Sometimes, the comparison just isn't apples to apples.
Which inevitably leads one to an examination of the word "rare."
There were, allegedly, around 200 Apple-1s created. There were, equally allegedly, only 10 transparent Mac SEs.
And yet, in bidding that closed on Saturday, a transparent Mac SE failed to attract one bid of the $25,000 minimum on eBay.
The seller, who says he worked in Apple R&D in the 1980s, said the Mac SE was in "ideal shape" and that "every component except for the on-board battery is original." Yes, the only way to boot it was from the 800k floppy drive. But surely this is a masterpiece of translucent joy.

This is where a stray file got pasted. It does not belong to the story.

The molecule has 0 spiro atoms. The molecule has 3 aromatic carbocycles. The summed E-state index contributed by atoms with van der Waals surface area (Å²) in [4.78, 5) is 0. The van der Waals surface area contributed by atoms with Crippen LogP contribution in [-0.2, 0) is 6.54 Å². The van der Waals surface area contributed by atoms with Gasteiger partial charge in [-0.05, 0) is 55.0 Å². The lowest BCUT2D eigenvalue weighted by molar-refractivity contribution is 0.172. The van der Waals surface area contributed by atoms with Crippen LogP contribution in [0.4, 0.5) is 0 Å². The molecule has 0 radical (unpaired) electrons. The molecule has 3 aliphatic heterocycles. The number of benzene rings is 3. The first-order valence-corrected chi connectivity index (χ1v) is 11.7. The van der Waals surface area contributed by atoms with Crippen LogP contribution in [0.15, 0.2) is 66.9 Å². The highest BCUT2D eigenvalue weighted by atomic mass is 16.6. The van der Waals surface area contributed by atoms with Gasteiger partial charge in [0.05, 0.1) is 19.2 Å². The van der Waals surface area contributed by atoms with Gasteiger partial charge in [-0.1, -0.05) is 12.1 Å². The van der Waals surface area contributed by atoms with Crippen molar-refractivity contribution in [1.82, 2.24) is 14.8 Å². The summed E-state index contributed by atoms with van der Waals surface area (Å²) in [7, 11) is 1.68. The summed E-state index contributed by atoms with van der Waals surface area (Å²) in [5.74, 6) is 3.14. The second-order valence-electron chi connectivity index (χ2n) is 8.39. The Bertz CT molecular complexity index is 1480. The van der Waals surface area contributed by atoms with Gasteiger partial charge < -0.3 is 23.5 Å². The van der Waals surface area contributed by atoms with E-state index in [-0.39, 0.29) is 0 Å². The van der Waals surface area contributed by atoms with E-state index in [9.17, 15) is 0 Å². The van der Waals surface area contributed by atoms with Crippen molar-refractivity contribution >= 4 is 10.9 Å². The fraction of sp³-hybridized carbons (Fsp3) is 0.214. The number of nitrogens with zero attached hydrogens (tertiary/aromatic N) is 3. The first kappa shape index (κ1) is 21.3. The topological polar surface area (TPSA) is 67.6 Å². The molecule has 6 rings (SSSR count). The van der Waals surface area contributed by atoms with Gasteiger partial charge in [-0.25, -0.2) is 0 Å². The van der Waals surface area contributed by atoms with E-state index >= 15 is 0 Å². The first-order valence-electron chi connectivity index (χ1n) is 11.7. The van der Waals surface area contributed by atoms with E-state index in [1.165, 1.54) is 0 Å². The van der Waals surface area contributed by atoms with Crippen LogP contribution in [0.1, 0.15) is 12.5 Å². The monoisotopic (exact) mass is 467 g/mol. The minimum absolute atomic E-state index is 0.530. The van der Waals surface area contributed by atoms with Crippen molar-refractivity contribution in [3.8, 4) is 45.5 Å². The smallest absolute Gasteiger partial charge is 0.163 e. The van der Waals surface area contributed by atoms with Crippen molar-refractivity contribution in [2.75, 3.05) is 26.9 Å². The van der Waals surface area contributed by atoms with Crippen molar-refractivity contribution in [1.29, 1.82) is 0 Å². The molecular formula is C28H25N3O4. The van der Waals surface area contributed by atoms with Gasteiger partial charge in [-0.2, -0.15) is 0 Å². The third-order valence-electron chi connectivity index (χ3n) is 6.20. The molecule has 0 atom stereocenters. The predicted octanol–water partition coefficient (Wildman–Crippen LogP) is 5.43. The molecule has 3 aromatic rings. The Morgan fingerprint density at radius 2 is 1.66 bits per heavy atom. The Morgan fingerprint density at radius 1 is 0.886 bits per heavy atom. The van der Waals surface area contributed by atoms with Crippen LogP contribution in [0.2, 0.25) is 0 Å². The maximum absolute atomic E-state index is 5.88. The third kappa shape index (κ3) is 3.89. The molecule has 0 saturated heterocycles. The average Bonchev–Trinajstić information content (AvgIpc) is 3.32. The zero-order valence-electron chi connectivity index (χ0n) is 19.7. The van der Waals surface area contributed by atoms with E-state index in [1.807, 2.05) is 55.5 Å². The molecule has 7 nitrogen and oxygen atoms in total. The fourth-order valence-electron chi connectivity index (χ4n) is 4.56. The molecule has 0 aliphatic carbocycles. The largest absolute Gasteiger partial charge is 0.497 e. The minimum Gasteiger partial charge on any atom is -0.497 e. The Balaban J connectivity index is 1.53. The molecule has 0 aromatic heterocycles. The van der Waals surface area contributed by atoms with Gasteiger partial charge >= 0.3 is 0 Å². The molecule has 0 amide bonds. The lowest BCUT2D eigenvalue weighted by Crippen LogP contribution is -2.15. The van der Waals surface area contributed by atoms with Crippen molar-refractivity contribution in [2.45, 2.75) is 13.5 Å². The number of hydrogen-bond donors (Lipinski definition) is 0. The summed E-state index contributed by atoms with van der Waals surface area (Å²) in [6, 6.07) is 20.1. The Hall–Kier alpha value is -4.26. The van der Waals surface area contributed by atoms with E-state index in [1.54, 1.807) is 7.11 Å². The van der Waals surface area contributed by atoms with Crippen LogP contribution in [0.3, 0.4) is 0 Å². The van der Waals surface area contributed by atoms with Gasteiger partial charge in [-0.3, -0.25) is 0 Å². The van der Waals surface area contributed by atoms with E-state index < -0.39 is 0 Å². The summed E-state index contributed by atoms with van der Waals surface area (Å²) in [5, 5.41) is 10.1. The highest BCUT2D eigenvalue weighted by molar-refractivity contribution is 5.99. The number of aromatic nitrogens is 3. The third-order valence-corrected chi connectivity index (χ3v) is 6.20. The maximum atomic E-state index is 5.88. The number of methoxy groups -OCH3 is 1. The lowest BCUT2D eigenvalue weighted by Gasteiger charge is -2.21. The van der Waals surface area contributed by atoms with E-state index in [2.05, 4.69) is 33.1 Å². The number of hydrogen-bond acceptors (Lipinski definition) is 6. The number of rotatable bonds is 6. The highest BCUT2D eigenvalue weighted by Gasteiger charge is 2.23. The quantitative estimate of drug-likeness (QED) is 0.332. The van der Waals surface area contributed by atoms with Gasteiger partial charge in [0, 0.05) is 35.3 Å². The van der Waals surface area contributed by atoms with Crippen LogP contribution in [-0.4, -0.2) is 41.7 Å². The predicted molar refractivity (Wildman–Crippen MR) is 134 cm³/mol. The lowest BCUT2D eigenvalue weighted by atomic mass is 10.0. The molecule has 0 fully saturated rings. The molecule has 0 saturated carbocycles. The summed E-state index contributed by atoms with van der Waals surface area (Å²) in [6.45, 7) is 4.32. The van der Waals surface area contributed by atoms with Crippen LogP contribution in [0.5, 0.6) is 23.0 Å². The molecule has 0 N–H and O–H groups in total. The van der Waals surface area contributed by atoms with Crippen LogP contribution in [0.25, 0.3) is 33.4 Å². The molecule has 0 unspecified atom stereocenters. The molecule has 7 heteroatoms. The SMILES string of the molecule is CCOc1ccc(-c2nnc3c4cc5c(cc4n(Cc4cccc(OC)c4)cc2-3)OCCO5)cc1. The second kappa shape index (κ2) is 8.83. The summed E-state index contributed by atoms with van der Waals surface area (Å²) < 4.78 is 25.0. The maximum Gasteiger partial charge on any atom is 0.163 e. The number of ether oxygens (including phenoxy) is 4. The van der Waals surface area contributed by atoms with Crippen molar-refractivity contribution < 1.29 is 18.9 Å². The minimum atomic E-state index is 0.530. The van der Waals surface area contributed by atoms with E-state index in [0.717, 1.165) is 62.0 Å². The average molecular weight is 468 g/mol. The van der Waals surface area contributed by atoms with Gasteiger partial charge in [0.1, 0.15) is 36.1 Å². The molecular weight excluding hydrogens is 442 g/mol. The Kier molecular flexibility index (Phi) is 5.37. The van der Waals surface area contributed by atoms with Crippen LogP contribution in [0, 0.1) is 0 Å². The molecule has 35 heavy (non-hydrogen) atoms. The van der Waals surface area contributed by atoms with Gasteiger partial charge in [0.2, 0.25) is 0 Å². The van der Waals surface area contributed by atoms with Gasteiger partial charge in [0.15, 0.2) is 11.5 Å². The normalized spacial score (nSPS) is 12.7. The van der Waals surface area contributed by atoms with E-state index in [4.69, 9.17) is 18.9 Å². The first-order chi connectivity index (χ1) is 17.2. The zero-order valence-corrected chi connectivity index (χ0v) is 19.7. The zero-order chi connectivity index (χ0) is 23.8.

And yet, not one fanperson was prepared to dedicate a mere pittance for an iconic jewel that was created only for internal use. Yes, it is very possible that not one non-technophile's grubby mitts have ever been near this work of art.
Many will, no doubt, have their own views about why one Apple rarity is worth hundreds of thousands and another cannot fetch the cost of a long and enjoyable weekend in Vegas.
I have one theory for this discrepancy. While the Mac SE was cast into eBay's populist waters, the Apple-1 was placed into the delicate gloved hands of the hoi polloi at Christie's.
Packaging is a rare art form.